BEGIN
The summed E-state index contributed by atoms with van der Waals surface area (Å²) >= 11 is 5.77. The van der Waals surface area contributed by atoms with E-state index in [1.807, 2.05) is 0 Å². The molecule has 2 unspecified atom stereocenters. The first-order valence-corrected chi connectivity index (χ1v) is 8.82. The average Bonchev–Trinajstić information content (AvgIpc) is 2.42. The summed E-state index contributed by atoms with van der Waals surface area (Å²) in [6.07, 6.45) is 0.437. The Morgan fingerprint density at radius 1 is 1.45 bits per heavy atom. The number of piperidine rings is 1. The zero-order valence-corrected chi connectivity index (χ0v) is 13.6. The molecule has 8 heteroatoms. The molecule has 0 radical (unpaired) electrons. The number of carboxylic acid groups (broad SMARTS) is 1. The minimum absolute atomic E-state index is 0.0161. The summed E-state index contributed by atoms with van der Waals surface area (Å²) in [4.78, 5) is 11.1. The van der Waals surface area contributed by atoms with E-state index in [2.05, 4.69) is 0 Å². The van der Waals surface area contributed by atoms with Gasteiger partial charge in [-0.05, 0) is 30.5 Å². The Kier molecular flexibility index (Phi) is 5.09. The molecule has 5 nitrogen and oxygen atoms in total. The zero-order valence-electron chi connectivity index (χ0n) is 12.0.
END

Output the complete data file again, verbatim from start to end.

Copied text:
The summed E-state index contributed by atoms with van der Waals surface area (Å²) >= 11 is 5.77. The van der Waals surface area contributed by atoms with E-state index in [1.807, 2.05) is 0 Å². The molecule has 2 unspecified atom stereocenters. The first-order valence-corrected chi connectivity index (χ1v) is 8.82. The average Bonchev–Trinajstić information content (AvgIpc) is 2.42. The summed E-state index contributed by atoms with van der Waals surface area (Å²) in [6.07, 6.45) is 0.437. The Morgan fingerprint density at radius 1 is 1.45 bits per heavy atom. The number of piperidine rings is 1. The zero-order valence-corrected chi connectivity index (χ0v) is 13.6. The molecule has 8 heteroatoms. The molecule has 0 radical (unpaired) electrons. The number of carboxylic acid groups (broad SMARTS) is 1. The minimum absolute atomic E-state index is 0.0161. The summed E-state index contributed by atoms with van der Waals surface area (Å²) in [4.78, 5) is 11.1. The van der Waals surface area contributed by atoms with E-state index in [2.05, 4.69) is 0 Å². The van der Waals surface area contributed by atoms with Gasteiger partial charge in [-0.05, 0) is 30.5 Å². The Kier molecular flexibility index (Phi) is 5.09. The molecule has 5 nitrogen and oxygen atoms in total. The zero-order valence-electron chi connectivity index (χ0n) is 12.0.